The U.S. Supreme Court took over these claims in their first child pornography case, New York v Ferber (1982), saying that child pornography comprised, "highly organized multimillion dollar industries that operate on a nationwide scale."36 The otherwise dignified court was so upset by the alleged extent of the problem that the solicitor for the accused, Herald Price Fahringer, lost his composure and fled the sitting as fast as he could.37
The claims of Lloyd and Densen-Gerber also appeared outside the U.S.A. The report, Exploitation of Child Labour, which was submitted in 1981 to the Commission for Human Rights of the United Nations, claimed: "In the United States there are at least 264 pornographic magazines specializing in pornography concerning children."38 It was claimed that in 1977, 15,000 slides and 4,000 films of child pornography had been intercepted by the police, which was, according to the report, 5% of the total stock in circulation.
According to the United Nations report, the value of trade in child pornography in 1977 was estimated at $500 million. Such estimates are not based on any kind of empirical evidence, and are easy to refute. If these claims were true then the allegedly intercepted slides and films would have had a value of thousands of dollars each.39 In reality, these films were sold for much less, which can be checked with reference to the advertisement brochures of Deltaboek, publisher of homosexual pornography and literature. From here it is apparent that the Golden Boys film series, produced by COQ in Denmark, cost 85 guilders each, which is about $35.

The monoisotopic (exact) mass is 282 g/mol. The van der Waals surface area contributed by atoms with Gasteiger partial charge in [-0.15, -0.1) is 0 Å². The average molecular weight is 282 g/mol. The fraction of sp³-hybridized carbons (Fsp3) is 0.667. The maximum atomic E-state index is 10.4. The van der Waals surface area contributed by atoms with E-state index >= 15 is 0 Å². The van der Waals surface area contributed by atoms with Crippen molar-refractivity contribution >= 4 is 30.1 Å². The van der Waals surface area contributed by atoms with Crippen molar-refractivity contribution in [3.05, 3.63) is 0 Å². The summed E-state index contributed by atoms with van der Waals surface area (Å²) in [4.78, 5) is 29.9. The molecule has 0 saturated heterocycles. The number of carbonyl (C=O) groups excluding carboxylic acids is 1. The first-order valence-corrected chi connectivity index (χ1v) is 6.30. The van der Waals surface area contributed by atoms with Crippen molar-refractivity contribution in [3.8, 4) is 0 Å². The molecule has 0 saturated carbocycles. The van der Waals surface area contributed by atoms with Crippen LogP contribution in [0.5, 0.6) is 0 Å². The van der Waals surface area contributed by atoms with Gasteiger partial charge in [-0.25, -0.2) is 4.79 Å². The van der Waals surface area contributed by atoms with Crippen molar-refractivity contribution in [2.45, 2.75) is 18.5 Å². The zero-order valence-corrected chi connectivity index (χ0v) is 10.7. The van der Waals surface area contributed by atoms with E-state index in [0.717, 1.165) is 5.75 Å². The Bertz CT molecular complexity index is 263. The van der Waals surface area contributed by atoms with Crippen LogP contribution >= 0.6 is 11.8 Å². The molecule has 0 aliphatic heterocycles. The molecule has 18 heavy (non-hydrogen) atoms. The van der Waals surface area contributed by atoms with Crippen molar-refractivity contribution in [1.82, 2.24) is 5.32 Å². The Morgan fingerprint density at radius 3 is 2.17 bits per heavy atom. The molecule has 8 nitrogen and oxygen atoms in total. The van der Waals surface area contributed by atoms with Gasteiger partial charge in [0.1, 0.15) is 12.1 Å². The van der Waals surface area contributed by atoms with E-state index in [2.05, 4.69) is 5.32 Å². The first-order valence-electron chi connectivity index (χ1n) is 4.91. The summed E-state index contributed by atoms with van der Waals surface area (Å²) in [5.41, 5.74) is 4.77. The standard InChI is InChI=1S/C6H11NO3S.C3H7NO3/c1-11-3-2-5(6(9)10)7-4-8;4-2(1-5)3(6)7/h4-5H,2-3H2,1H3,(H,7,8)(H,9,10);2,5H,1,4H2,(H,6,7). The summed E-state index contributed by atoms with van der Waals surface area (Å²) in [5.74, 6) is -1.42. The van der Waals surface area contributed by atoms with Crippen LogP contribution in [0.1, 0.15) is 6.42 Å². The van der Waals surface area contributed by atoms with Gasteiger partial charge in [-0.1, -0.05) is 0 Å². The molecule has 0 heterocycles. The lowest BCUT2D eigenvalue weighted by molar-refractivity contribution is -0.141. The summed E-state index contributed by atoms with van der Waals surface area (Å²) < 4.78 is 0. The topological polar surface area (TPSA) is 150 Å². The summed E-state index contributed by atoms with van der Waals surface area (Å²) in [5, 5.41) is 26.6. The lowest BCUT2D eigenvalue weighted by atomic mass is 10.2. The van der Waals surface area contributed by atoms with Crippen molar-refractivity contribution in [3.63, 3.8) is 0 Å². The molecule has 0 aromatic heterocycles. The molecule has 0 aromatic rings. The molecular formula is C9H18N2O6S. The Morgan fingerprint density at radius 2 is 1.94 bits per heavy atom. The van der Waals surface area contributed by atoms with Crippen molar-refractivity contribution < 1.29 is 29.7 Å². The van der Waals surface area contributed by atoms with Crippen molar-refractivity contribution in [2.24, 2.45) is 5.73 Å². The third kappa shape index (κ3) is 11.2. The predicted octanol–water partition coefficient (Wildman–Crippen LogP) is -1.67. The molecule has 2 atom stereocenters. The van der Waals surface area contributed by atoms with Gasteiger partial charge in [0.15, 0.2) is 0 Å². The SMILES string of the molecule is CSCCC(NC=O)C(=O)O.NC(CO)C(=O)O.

In 1986, Defence for Children International prepared a report on child prostitution in which they claimed: "Estimates on the number of child prostitutes vary from 300,000 to several millions for the U.S. and Canada."40 A year later these figures were taken over by the Norwegian Ministry of Justice.41 This report was later submitted to the Ministers of Justice of the member countries of the Council of Europe. Within the Council of Europe a report on child exploitation was written in which it was claimed that: "A study of boy prostitutes had suggested that there were 300,000 boy prostitutes in the United States, many of whom are designated runaways."42 The claims of the United Nations report were also repeated. As late as 1988 the Dutch language world development magazine, Onze Wereld (Our World), claimed that: "The American (sic) periodical43 Child Abuse and Neglect reported that in the United States at least 264 different child pornography magazines are in circulation. The kiddieporn stars are drawn from the numerous American runaway teenagers."44 The same article made similar exaggerated claims about alleged illicit trade in donor organs obtained from children killed for the purpose. The story about donor organs had also appeared in the report of the Council of Europe, although there was never any evidence and the story was not credible from the beginning.45